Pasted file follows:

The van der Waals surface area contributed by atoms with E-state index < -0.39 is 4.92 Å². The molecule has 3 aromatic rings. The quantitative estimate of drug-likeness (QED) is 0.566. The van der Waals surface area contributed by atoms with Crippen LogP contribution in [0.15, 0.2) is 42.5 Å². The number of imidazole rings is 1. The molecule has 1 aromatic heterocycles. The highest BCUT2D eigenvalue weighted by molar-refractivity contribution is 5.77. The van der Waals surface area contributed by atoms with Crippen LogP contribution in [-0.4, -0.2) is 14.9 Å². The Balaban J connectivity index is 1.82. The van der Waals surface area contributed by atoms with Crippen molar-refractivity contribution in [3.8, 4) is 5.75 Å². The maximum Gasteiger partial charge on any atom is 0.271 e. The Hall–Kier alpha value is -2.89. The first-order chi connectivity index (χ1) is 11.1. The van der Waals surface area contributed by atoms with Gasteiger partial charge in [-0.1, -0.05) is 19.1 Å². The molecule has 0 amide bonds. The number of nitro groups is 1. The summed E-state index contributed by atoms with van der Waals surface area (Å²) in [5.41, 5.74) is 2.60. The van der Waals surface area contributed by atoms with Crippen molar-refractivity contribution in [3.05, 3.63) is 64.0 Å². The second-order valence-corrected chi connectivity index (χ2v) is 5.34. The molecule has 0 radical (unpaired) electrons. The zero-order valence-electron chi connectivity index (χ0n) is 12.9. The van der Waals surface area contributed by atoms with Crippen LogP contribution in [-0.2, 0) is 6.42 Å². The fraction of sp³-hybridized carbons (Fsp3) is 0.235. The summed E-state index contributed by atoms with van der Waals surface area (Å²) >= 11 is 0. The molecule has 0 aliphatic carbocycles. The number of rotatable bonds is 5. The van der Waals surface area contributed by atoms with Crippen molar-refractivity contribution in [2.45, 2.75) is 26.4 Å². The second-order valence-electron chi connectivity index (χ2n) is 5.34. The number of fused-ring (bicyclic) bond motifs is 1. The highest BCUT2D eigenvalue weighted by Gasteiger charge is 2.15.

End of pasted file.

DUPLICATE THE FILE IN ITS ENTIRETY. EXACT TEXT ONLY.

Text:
The van der Waals surface area contributed by atoms with E-state index < -0.39 is 4.92 Å². The molecule has 3 aromatic rings. The quantitative estimate of drug-likeness (QED) is 0.566. The van der Waals surface area contributed by atoms with Crippen LogP contribution in [0.15, 0.2) is 42.5 Å². The number of imidazole rings is 1. The molecule has 1 aromatic heterocycles. The highest BCUT2D eigenvalue weighted by molar-refractivity contribution is 5.77. The van der Waals surface area contributed by atoms with Crippen LogP contribution in [-0.4, -0.2) is 14.9 Å². The Balaban J connectivity index is 1.82. The van der Waals surface area contributed by atoms with Crippen molar-refractivity contribution in [3.8, 4) is 5.75 Å². The maximum Gasteiger partial charge on any atom is 0.271 e. The Hall–Kier alpha value is -2.89. The first-order chi connectivity index (χ1) is 11.1. The van der Waals surface area contributed by atoms with Gasteiger partial charge in [-0.1, -0.05) is 19.1 Å². The molecule has 0 amide bonds. The number of nitro groups is 1. The summed E-state index contributed by atoms with van der Waals surface area (Å²) in [5.41, 5.74) is 2.60. The van der Waals surface area contributed by atoms with Crippen molar-refractivity contribution in [3.05, 3.63) is 64.0 Å². The second-order valence-corrected chi connectivity index (χ2v) is 5.34. The molecule has 0 radical (unpaired) electrons. The zero-order valence-electron chi connectivity index (χ0n) is 12.9. The van der Waals surface area contributed by atoms with Crippen LogP contribution in [-0.2, 0) is 6.42 Å². The fraction of sp³-hybridized carbons (Fsp3) is 0.235. The summed E-state index contributed by atoms with van der Waals surface area (Å²) >= 11 is 0. The molecule has 0 aliphatic carbocycles. The number of rotatable bonds is 5. The van der Waals surface area contributed by atoms with Crippen molar-refractivity contribution in [2.45, 2.75) is 26.4 Å². The second-order valence-electron chi connectivity index (χ2n) is 5.34. The number of fused-ring (bicyclic) bond motifs is 1. The highest BCUT2D eigenvalue weighted by Gasteiger charge is 2.15.